LA UNION (Colombia) • The pilot of the charter plane that crashed and killed 71 people, including members of Brazil's Chapecoense football team, shouted over the radio that he was running out of fuel and needed to make an emergency landing.
But landing priority was instead given to a plane from the VivaColombia airline, which had already reported instrument problems, reported Colombia's El Tiempo newspaper, citing crew from nearby planes.
A short while later, the Chapecoense plane's pilot told the control tower he was experiencing electrical difficulties. Then, the radio went silent, the report added.
The news appeared to confirm the account of a surviving crew member who reportedly told rescuers the plane had run out of fuel.
Doctors were treating traumatised survivors and a probe was to get underway yesterday.
On Tuesday, thousands of grieving fans in green and white filled the Chapecoense stadium in remote southern Brazil, singing about their team and chanting one by one the names of the players who died in the plane crash.
"We are champions!" they cried as club staff and relatives of the dead players joined hands in a circle on the field as part of an impromptu ceremony.
Only six people - three players, a journalist and two crew members - survived the disaster when Chapecoense's charter plane carrying the football team to a cup final crashed into a mountain en route to a Copa Sudamericana game in Medellin city on Monday night.
All six were being treated at local hospitals. Of the players, goalkeeper Jackson Follmann was recovering from the amputation of his right leg, doctors said. Defender Helio Neto remained in intensive care with severe trauma to his skull, thorax and lungs. Fellow defender Alan Ruschel underwent spine surgery.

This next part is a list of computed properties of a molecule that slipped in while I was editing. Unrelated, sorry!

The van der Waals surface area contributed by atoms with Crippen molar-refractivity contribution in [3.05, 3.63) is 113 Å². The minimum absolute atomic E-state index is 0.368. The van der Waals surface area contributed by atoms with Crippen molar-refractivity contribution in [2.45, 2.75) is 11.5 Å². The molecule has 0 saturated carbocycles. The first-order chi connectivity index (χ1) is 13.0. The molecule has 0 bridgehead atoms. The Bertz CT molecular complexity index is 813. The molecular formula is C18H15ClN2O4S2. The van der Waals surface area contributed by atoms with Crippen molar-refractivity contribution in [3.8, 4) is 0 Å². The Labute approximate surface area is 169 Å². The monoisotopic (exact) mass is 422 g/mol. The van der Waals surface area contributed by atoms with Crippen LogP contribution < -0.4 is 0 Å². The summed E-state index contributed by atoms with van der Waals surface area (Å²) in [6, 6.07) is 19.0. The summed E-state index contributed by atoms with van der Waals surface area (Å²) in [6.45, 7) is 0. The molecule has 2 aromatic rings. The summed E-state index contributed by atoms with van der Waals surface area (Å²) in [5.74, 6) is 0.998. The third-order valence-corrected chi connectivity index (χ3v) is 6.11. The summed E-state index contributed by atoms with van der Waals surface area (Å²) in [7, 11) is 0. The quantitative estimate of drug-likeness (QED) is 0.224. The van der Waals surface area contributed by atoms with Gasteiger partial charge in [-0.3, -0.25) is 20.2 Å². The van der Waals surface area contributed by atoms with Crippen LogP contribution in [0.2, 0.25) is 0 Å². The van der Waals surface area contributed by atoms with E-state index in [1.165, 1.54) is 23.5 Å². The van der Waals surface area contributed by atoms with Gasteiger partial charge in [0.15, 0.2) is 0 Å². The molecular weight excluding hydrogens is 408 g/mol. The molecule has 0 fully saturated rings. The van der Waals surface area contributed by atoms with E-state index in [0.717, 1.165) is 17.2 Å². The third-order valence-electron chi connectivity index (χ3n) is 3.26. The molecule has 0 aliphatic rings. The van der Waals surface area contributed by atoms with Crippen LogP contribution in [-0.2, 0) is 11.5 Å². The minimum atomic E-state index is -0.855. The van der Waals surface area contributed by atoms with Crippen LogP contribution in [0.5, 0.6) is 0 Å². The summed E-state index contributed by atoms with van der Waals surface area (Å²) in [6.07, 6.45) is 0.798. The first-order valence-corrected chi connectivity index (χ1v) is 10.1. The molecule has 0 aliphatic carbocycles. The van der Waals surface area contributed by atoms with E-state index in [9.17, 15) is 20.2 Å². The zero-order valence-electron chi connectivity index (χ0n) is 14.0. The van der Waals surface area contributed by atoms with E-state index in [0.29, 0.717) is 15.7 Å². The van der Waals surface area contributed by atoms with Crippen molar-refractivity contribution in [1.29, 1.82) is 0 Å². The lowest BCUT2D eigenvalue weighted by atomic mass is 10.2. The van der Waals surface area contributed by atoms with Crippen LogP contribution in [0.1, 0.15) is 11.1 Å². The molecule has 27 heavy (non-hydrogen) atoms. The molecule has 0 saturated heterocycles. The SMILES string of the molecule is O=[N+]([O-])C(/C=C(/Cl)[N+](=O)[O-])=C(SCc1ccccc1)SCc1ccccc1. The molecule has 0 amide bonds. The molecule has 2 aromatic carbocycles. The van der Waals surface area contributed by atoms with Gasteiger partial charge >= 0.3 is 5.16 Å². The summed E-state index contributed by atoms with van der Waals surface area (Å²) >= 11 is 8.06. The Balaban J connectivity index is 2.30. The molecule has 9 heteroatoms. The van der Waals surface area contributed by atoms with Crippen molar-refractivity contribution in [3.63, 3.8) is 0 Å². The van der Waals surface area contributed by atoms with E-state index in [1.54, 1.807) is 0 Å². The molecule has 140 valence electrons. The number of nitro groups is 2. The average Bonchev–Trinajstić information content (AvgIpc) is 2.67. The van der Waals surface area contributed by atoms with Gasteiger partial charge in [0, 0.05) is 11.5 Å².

Investigators from Brazil were flying in to join their Colombian counterparts who were checking two black boxes from the crash site on a muddy hillside in the wooded highlands near La Union town.
Soldiers guarded the wreckage overnight after rescuers left, and investigators expected to start work at first light. Britain as well as Bolivia - where the charter company Lamia is based - also sent in experts to help with the probe.
Before it crashed, the BAe 146 aircraft radioed that it was having electrical problems, and that weather conditions were poor, but there was still no official word on the cause.
NBC TV news aviation analyst John Cox yesterday said: "Once that recorder's read out, I think very quickly it will become apparent if this is a fuel issue or if the plane experienced some other kind of mechanical problem."
By Tuesday night, rescuers had recovered most of the bodies that were to be repatriated to Brazil and Bolivia, where all the members of the plane's nine-man crew were from.
Soccer-mad Brazil declared three days of mourning while Chapecoense's opponents, Atletico Nacional of Medellin, asked for the tournament to be awarded to the Brazilians, in honour of the dead.
Fellow top division Brazilian sides offered to loan players to Chapecoense and urged the national federation to give it a three-year stay against relegation while the club got back on its feet.
Football greats such as Argentina's Lionel Messi and Brazilian Pele sent their condolences.
REUTERS, AGENCE FRANCE-PRESSE